Friday, 4 August 2017

Review: Until We Are Free: My Fight For Human Rights in Iran

Until We Are Free: My Fight For Human Rights in Iran Until We Are Free: My Fight For Human Rights in Iran by Shirin Ebadi
My rating: 4 of 5 stars

The Iranian people that I have met have been generally warm, friendly and welcoming. The country that they come from though is one of the most authoritarian on the planet with the invasive and pervasive monitoring of the population by the Ministry of Intelligence and draconian religious enforcement by the countries spiritual leaders. This powerful and emotive book is the part of the life story of Dr Shirin Ebadi, an Iranian activist and human rights lawyer. She is a strong willed and a lady of immense personal integrity and she has challenged every step of the way the total power that Iranian state thinks it should have.

She has fought tirelessly over the years for the elements in society that we take for granted; democracy, freedom of speech and most importantly in that country equality. Her work for those at the very bottom of society, the plight of Baha'is and women has been an inspiration across the globe, so much so, that she was awarded the Nobel Peace Prize for her relentless work. This did not go unnoticed by the authorities and the Ministry of Intelligence. They bugged her offices and home and made sure that her activities were disrupted and her and her staff and family were intimidated frequently. One man, Mahmudi, seems to have made it his personal mission to hound her to the end of the earth. Little did she know at the time, but a trip to Majorca would be the last time she saw her beloved country.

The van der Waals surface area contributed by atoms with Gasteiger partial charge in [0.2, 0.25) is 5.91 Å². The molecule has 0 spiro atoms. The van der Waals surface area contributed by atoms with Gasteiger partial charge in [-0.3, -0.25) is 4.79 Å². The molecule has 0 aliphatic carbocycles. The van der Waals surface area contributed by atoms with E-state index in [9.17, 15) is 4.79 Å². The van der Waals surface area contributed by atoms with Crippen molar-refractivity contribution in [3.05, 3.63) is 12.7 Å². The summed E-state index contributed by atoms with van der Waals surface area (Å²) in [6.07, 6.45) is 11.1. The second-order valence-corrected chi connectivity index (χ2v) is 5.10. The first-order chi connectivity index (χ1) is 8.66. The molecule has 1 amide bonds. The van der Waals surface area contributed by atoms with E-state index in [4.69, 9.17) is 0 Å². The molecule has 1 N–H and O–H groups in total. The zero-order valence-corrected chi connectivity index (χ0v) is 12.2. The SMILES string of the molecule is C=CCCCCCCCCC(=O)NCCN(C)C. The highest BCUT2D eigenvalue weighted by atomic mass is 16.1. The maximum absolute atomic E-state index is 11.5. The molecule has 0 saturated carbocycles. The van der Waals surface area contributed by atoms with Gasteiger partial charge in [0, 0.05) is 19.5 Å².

This book is very moving, not only do we get to see the side of Iran that few of us know about, but we see just how fractured it has become under the continuing despotic leadership. Ebadi writes with a passion and eloquence about her circumstances, the constant hounding that her husband and daughters have had to endure because of the stand that she has taken and the situation in the country. She is even intimidated by them whilst in exile. I would urge people to read this, not just to get an insight to another country in turmoil, but to see what the true face of humanity is and the courage of a woman who has chosen to stand up for her beliefs.

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